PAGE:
by M. G. Buehrlen
Publisher: Diversion Books
Reading level: YA
Book type: prose novel
As Alex's sister loses the fight against cancer, a race for a cure sends Alex traveling back and forth through time, dodging enemy Descenders who seem to know Alex's every move before she does. Realizing her enemies have privileged information, Alex fears there is a traitor hiding within the small band of allies she's grown to trust.
A traitor who might bring Gesh straight to Alex's front door.
While Gesh closes the gap in Base Life, and Blue's true identity surfaces, Alex stumbles upon a secret about her reincarnations that will change her life, or her lives, forever.
(synopsis from Goodreads)
I'm so disappointed. This book had the potential to be amazing, but it fell so flat. I've been waiting for this sequel for a couple of years now, wanting some resolution to the cliff-hanger ending of the first book. Not only was that cliff-hanger never really resolved, but the ending of this book reads like the end of the series. Not cool.
Please, dear author, I want some more...
The premise of this series is what I found so intriguing about the first book. A reincarnating time traveller in the body of a geeky seventeen-year-old girl? Sounds like my type of story. But...
It's all a matter of taste...
This installment of Alex's story seemed to bring up so many rules for the time travel and reincarnation, making everything seem really complicated and, at times, overly convenient. Alex suffers from Special Snowflake Syndrome. She's a Mary Sue when it comes to time travel, since she has skills that nobody else has. On the other hand, she's also self-deprecating to the point that it grows very tiresome.
My biggest complaint with this sequel, however, is that nothing happened. Well, some things happen, but not like in the first book, with Alex diving down into multiple lives, exploring her past selves in a mix of action and romance. This book is basically a "kid with cancer" book in disguise, with a whole lot of angst about Alex's sister, Audrey, and her worsening condition. In fact, Alex doesn't even go back in time until well after the halfway point, and she only goes on two missions in total... both with the aim of saving her sister. Meanwhile, there's the whole issue with Blue, Alex's partner/soulmate, running as an undercurrent throughout the whole story. I'm not pleased with the way it was handled. It comes across as kind of cheap and convenient, and makes Alex look like an idiot (she's kind of oblivious, anyway, as are quite a few characters in the story... which is also tiresome, because you feel like you're reading about morons who can't put two and two together to save their own lives).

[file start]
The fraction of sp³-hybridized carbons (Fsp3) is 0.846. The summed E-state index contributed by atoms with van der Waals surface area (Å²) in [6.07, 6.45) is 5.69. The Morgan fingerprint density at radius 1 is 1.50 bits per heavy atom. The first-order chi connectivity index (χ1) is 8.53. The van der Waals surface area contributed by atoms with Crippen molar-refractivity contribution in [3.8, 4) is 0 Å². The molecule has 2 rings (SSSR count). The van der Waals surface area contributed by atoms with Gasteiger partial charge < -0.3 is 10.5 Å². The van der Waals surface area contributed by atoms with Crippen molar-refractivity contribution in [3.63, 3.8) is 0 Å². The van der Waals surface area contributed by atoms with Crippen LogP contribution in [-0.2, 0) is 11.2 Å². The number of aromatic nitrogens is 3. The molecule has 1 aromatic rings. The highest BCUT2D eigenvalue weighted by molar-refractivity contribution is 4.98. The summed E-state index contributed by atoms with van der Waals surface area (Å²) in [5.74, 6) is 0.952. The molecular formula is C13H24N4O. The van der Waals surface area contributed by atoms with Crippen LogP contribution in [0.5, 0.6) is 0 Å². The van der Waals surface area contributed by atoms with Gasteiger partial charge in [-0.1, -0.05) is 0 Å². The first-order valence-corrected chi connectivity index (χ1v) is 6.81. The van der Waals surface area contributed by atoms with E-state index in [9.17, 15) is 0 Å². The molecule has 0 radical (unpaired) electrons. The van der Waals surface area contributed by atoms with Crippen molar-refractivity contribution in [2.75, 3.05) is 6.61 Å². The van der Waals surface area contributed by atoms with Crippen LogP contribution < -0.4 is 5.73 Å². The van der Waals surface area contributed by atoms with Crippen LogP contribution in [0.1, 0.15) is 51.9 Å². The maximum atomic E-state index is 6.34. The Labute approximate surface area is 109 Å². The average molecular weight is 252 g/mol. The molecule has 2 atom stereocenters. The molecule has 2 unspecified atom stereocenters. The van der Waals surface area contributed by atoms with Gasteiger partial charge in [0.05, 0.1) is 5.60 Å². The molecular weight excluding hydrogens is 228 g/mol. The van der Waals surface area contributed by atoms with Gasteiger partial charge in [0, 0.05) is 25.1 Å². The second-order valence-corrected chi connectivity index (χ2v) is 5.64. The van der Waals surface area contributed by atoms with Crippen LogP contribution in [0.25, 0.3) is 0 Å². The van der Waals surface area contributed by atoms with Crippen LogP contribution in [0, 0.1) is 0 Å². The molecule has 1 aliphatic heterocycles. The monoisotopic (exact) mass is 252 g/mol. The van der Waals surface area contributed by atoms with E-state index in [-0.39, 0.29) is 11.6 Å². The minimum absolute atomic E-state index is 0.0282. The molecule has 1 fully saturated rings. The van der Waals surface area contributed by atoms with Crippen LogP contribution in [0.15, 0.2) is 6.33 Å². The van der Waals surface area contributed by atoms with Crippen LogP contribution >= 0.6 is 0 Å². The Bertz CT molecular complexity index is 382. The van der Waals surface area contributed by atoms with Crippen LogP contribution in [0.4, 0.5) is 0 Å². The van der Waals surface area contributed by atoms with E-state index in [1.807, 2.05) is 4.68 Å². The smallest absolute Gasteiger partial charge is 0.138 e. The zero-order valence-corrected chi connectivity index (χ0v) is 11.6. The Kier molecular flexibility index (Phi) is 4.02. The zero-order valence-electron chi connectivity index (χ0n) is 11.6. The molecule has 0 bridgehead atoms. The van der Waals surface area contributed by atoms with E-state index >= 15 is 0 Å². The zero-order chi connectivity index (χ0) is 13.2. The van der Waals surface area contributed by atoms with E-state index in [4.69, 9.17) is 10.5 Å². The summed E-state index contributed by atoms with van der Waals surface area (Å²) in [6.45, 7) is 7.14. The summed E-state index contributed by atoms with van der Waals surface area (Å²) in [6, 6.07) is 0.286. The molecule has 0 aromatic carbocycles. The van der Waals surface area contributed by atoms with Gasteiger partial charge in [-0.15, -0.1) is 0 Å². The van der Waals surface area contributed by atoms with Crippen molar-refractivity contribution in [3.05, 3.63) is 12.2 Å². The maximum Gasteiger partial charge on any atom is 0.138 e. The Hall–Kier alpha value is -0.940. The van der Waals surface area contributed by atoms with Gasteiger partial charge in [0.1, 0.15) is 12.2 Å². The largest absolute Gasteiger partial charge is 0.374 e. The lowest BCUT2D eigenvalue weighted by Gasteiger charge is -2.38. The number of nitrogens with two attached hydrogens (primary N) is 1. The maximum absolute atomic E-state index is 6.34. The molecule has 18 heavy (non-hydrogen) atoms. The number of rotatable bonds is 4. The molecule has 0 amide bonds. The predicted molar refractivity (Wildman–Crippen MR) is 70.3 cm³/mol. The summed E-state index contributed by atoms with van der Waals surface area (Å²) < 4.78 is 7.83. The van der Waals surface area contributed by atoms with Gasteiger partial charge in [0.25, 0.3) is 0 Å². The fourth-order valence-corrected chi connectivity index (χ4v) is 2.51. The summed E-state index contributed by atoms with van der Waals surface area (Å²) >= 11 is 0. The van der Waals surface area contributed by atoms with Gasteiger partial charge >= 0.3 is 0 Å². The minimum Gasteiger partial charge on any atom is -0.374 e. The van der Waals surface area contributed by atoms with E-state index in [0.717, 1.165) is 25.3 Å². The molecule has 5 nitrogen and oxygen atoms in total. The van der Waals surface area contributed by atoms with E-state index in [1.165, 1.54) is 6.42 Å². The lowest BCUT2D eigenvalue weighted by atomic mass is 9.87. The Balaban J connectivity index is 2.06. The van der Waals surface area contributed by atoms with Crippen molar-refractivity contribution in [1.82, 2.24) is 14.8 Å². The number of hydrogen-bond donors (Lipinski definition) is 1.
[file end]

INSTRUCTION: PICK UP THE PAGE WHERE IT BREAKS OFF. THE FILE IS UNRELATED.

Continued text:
I was thinking this would be a three-star read as I was going along, especially once I hit some action in the last third of the book. But then the ending came. One of my favourite parts of The 57 Lives of Alex Wayfare was that ending... even though it made us wait. But it was a good kind of waiting, full of anticipation and wondering. Here, though, we're treated to some sappy word vomit from Alex on the nature of life, and then the book just ends. No hints about any of the questions that are still unanswered. No hint of any third book. If that was it... well, that would be a huge waste. A waste of a great premise, a waste of a great love story... and a waste of the reader's time.
Let's get technical...
The sentence fragments drove me nuts. I don't remember the first book being quite so bad. (Maybe it was... but it had enough of a plot to make me overlook that sort of thing.) I also grew tired of correcting the punctuation in my Kindle copy. And, for future reference, writers: "whir" is a noise; "whirl" is a spinning action. If your mind is actually "whirring", you need to see a doctor.
I'm not ready to give up on this series, if there turns out to be a third book. I do like the premise. I just wish this book had had more action and less philosophical monologuing.
My whole life is made up of lies now. I wear them like scarves and hats and little flowers in my hair.
But then again, doesn’t everyone?
Overall Rating: 2 out of 5 ladybugs